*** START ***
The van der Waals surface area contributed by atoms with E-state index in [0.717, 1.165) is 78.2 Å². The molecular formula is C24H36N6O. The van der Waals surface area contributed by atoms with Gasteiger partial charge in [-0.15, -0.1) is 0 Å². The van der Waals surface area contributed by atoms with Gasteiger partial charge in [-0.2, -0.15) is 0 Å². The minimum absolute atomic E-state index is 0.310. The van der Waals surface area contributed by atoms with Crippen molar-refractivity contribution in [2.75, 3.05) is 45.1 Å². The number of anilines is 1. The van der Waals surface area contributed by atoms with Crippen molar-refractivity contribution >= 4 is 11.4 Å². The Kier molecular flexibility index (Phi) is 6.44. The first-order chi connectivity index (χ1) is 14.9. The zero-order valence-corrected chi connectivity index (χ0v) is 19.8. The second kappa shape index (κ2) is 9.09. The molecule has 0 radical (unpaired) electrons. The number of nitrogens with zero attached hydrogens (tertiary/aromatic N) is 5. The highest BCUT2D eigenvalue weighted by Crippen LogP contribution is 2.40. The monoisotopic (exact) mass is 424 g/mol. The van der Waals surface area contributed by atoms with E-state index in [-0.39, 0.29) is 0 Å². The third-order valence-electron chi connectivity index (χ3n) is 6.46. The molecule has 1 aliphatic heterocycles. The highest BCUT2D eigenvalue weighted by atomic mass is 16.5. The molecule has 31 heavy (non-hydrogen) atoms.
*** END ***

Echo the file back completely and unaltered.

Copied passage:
The van der Waals surface area contributed by atoms with E-state index in [0.717, 1.165) is 78.2 Å². The molecular formula is C24H36N6O. The van der Waals surface area contributed by atoms with Gasteiger partial charge in [-0.15, -0.1) is 0 Å². The van der Waals surface area contributed by atoms with Gasteiger partial charge in [-0.2, -0.15) is 0 Å². The minimum absolute atomic E-state index is 0.310. The van der Waals surface area contributed by atoms with Crippen molar-refractivity contribution in [2.75, 3.05) is 45.1 Å². The number of anilines is 1. The van der Waals surface area contributed by atoms with Crippen molar-refractivity contribution >= 4 is 11.4 Å². The Kier molecular flexibility index (Phi) is 6.44. The first-order chi connectivity index (χ1) is 14.9. The zero-order valence-corrected chi connectivity index (χ0v) is 19.8. The second kappa shape index (κ2) is 9.09. The molecule has 0 radical (unpaired) electrons. The number of nitrogens with zero attached hydrogens (tertiary/aromatic N) is 5. The highest BCUT2D eigenvalue weighted by Crippen LogP contribution is 2.40. The monoisotopic (exact) mass is 424 g/mol. The van der Waals surface area contributed by atoms with E-state index in [-0.39, 0.29) is 0 Å². The third-order valence-electron chi connectivity index (χ3n) is 6.46. The molecule has 1 aliphatic heterocycles. The highest BCUT2D eigenvalue weighted by atomic mass is 16.5. The molecule has 31 heavy (non-hydrogen) atoms.